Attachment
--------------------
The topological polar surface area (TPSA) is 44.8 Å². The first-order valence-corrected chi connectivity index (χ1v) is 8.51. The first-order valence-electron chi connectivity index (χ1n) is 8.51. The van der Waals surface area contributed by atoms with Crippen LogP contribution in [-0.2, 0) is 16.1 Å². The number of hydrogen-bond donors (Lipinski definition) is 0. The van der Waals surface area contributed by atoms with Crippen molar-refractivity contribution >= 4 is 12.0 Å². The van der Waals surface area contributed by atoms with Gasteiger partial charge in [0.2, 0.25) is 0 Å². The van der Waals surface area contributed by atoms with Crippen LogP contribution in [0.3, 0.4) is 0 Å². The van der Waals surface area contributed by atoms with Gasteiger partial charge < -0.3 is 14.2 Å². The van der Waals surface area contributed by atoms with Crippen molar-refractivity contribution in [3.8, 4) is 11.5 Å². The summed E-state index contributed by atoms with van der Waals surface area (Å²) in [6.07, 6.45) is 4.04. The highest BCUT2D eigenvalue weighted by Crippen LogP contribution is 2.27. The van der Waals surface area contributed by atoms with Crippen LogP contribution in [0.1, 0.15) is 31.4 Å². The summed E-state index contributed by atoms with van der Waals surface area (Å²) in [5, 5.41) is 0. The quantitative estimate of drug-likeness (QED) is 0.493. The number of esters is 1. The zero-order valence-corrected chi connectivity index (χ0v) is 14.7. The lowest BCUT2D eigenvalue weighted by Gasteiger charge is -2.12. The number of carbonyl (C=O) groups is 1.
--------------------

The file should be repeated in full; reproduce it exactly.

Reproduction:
The topological polar surface area (TPSA) is 44.8 Å². The first-order valence-corrected chi connectivity index (χ1v) is 8.51. The first-order valence-electron chi connectivity index (χ1n) is 8.51. The van der Waals surface area contributed by atoms with Crippen LogP contribution in [-0.2, 0) is 16.1 Å². The number of hydrogen-bond donors (Lipinski definition) is 0. The van der Waals surface area contributed by atoms with Crippen molar-refractivity contribution >= 4 is 12.0 Å². The van der Waals surface area contributed by atoms with Gasteiger partial charge in [0.2, 0.25) is 0 Å². The van der Waals surface area contributed by atoms with Crippen LogP contribution in [0.3, 0.4) is 0 Å². The van der Waals surface area contributed by atoms with Gasteiger partial charge < -0.3 is 14.2 Å². The van der Waals surface area contributed by atoms with Crippen molar-refractivity contribution in [3.8, 4) is 11.5 Å². The summed E-state index contributed by atoms with van der Waals surface area (Å²) in [6.07, 6.45) is 4.04. The highest BCUT2D eigenvalue weighted by Crippen LogP contribution is 2.27. The van der Waals surface area contributed by atoms with Crippen LogP contribution in [0.1, 0.15) is 31.4 Å². The summed E-state index contributed by atoms with van der Waals surface area (Å²) in [5, 5.41) is 0. The quantitative estimate of drug-likeness (QED) is 0.493. The number of esters is 1. The zero-order valence-corrected chi connectivity index (χ0v) is 14.7. The lowest BCUT2D eigenvalue weighted by Gasteiger charge is -2.12. The number of carbonyl (C=O) groups is 1.